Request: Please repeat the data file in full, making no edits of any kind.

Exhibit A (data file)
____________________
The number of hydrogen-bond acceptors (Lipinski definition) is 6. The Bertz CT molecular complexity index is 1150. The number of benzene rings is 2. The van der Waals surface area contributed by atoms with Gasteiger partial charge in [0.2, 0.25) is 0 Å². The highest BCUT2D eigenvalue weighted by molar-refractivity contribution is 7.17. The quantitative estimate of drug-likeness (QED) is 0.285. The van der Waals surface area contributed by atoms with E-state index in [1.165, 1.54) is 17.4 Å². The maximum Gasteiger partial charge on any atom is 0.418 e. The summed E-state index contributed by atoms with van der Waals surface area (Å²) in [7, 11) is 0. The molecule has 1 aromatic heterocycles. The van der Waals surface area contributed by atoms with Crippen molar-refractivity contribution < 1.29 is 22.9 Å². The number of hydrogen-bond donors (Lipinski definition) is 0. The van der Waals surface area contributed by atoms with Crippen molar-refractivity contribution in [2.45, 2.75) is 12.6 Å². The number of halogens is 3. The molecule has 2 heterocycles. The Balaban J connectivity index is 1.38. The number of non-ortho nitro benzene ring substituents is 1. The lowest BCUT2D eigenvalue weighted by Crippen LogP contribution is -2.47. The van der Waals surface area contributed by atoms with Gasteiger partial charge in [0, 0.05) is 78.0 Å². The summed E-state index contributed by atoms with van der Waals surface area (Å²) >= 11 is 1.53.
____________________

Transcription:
The number of hydrogen-bond acceptors (Lipinski definition) is 6. The Bertz CT molecular complexity index is 1150. The number of benzene rings is 2. The van der Waals surface area contributed by atoms with Gasteiger partial charge in [0.2, 0.25) is 0 Å². The highest BCUT2D eigenvalue weighted by molar-refractivity contribution is 7.17. The quantitative estimate of drug-likeness (QED) is 0.285. The van der Waals surface area contributed by atoms with E-state index in [1.165, 1.54) is 17.4 Å². The maximum Gasteiger partial charge on any atom is 0.418 e. The summed E-state index contributed by atoms with van der Waals surface area (Å²) in [7, 11) is 0. The molecule has 1 aromatic heterocycles. The van der Waals surface area contributed by atoms with Crippen molar-refractivity contribution < 1.29 is 22.9 Å². The number of hydrogen-bond donors (Lipinski definition) is 0. The van der Waals surface area contributed by atoms with Crippen molar-refractivity contribution in [2.45, 2.75) is 12.6 Å². The number of halogens is 3. The molecule has 2 heterocycles. The Balaban J connectivity index is 1.38. The number of non-ortho nitro benzene ring substituents is 1. The lowest BCUT2D eigenvalue weighted by Crippen LogP contribution is -2.47. The van der Waals surface area contributed by atoms with Gasteiger partial charge in [0, 0.05) is 78.0 Å². The summed E-state index contributed by atoms with van der Waals surface area (Å²) >= 11 is 1.53.